MEPS 293:131-142 (2005)  -  doi:10.3354/meps293131

Egestion of non-pellet-bound fecal material from the copepod Acartia tonsa: implication for vertical flux and degradation

Michael Olesen1,*, Solvita Strake2, Andris Andrushaitis2

1Marine Biological Laboratory, University of Copenhagen, 3000 Helsingør, Denmark
2Institute of Aquatic Ecology, University of Latvia, 2169 Riga, Latvia

ABSTRACT: Only a minor fraction of copepod defecation appears to leave the upper water column as fast-sinking fecal pellets in coastal waters. This study suggests that most egested matter from copepods is retained in the water column because (1) >50% of fecal matter is released as small, slowsinking particles that are not surrounded by a peritrophic membrane and (2) small fecal pellets sink slowly and are degraded rapidly. The production, appearance and fate of fecal material from the calanoid copepod Acartia tonsa (fed on 2 different phytoplankton species, the cryptophyte Rhodomonas salina and the diatom Skeletonema costatum) was followed in association with the grazing activity of the copepod in a laboratory experiment. For both diets, >50% of the defecation was released as dispersed small (<10 mm) non-pellet-bound particles. The diatom was less suitable as a food item than the flagellate and led to a 3 times higher rate of grazing and egestion. Nevertheless, specific assimilation and egg production per female were 2 times higher for the Rhodomonas diet versus the Skeletonema diet. As a result, the total egestion comprised 18% of the ingestion of Rhodomonas and 27% of the Skeletonema ingestion. In terms of vertical loss, sinking rates for both types of fecal pellets were ca. 5 m d–1 and, in terms of degradation, ca. 0.5 d–1 (18°C) in the absence of copepods. Transferring these findings to similar neritic conditions suggests that 60% of the fecal pellets from copepods will be recycled within a 15 m deep mixed layer and that >80% of the total fecal matter can be expected to be retained when the unbound fecal material is also included.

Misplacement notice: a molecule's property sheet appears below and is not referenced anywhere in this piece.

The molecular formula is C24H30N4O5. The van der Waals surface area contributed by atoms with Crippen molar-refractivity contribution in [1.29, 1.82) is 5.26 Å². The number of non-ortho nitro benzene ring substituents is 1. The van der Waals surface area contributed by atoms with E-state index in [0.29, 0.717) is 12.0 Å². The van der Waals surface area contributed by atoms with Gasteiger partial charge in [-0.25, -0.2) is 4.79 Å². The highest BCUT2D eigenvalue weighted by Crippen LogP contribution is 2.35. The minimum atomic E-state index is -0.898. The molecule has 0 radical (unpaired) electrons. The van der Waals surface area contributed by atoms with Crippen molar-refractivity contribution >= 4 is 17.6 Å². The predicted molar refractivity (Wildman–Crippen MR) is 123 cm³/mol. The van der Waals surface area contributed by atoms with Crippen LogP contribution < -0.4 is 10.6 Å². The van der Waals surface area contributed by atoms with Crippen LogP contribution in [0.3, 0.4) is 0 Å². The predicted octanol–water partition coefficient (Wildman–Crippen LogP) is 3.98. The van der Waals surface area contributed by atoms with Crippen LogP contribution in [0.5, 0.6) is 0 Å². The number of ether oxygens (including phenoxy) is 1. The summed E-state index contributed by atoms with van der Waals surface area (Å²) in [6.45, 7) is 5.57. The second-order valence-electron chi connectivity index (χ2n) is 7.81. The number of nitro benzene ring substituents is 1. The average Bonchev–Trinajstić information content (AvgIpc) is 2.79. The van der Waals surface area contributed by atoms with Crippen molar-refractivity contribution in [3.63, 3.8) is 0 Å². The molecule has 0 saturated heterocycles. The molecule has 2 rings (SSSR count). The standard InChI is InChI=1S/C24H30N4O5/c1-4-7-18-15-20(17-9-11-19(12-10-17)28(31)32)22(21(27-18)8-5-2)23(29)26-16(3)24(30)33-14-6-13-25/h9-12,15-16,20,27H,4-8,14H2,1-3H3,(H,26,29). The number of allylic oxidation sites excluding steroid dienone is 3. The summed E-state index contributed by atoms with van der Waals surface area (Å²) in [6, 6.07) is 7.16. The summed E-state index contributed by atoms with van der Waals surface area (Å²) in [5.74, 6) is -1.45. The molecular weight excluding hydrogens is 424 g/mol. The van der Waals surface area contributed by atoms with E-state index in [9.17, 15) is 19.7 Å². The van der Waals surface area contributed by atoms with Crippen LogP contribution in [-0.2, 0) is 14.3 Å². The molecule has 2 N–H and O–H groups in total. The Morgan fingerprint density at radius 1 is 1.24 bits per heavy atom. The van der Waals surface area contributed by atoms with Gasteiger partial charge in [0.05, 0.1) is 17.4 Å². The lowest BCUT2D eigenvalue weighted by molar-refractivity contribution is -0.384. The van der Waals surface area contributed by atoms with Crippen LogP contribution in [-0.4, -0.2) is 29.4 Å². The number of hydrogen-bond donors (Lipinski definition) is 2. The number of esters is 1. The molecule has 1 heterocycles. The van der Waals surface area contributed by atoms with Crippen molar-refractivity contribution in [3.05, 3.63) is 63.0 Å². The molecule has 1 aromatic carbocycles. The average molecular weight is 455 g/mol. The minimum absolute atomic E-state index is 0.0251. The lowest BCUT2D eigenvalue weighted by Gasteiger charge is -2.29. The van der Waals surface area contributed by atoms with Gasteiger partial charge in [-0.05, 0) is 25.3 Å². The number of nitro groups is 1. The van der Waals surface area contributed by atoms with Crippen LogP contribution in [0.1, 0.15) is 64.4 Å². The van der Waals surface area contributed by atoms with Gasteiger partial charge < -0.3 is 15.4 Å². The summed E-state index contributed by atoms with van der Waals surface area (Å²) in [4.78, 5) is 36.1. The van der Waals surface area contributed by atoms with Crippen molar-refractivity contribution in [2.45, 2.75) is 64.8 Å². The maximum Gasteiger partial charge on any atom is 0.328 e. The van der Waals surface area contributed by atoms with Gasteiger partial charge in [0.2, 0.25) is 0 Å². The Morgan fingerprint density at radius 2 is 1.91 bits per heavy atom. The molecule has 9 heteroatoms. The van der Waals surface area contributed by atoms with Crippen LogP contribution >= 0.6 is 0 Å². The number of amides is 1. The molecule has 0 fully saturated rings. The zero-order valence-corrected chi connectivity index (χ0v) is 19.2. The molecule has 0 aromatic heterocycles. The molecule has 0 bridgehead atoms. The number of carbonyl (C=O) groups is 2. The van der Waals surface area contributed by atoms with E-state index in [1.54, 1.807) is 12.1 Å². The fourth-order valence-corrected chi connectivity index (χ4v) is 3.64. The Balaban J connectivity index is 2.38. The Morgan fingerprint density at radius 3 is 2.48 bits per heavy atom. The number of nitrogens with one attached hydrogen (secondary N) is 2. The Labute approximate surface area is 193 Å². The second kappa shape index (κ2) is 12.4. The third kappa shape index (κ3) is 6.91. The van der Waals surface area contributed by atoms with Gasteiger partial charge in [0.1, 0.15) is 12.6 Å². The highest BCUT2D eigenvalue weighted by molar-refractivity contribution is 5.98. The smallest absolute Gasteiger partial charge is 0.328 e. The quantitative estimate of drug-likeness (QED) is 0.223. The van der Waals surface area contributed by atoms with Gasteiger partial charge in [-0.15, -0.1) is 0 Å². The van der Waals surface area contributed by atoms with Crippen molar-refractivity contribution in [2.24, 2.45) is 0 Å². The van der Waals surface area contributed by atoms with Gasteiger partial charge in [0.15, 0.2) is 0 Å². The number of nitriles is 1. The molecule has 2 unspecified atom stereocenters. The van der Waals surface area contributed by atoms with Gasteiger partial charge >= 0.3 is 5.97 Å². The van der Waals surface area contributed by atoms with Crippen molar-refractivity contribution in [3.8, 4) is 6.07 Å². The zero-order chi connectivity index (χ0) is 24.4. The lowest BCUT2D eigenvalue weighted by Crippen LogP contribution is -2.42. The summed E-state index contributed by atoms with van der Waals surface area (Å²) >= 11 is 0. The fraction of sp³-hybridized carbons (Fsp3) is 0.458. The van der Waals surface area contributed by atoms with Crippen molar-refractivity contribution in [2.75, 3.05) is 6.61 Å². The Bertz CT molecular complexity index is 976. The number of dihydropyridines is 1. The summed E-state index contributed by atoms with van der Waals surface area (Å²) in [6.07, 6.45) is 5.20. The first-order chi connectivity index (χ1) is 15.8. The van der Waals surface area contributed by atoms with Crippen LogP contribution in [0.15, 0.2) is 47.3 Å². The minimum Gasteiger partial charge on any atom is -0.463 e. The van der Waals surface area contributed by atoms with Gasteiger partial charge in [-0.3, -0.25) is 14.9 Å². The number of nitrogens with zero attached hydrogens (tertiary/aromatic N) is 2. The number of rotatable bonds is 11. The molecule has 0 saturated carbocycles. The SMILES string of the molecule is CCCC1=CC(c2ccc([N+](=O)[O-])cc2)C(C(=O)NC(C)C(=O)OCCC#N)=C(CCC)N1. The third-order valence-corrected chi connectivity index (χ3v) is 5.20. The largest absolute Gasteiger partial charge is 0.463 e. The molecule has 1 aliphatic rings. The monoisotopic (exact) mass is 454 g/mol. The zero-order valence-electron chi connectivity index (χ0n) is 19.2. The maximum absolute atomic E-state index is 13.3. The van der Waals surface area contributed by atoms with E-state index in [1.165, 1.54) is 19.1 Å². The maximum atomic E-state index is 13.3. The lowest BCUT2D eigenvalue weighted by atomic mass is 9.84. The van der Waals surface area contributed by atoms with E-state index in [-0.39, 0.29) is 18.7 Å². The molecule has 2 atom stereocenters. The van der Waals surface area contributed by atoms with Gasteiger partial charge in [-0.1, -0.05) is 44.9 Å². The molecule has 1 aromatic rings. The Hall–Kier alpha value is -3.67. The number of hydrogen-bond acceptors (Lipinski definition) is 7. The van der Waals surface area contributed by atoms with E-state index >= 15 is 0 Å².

KEY WORDS: Zooplankton · Grazing · Chlorophyll · Fecal pellets · Egestion · Assimilation · Degradation · Vertical flux


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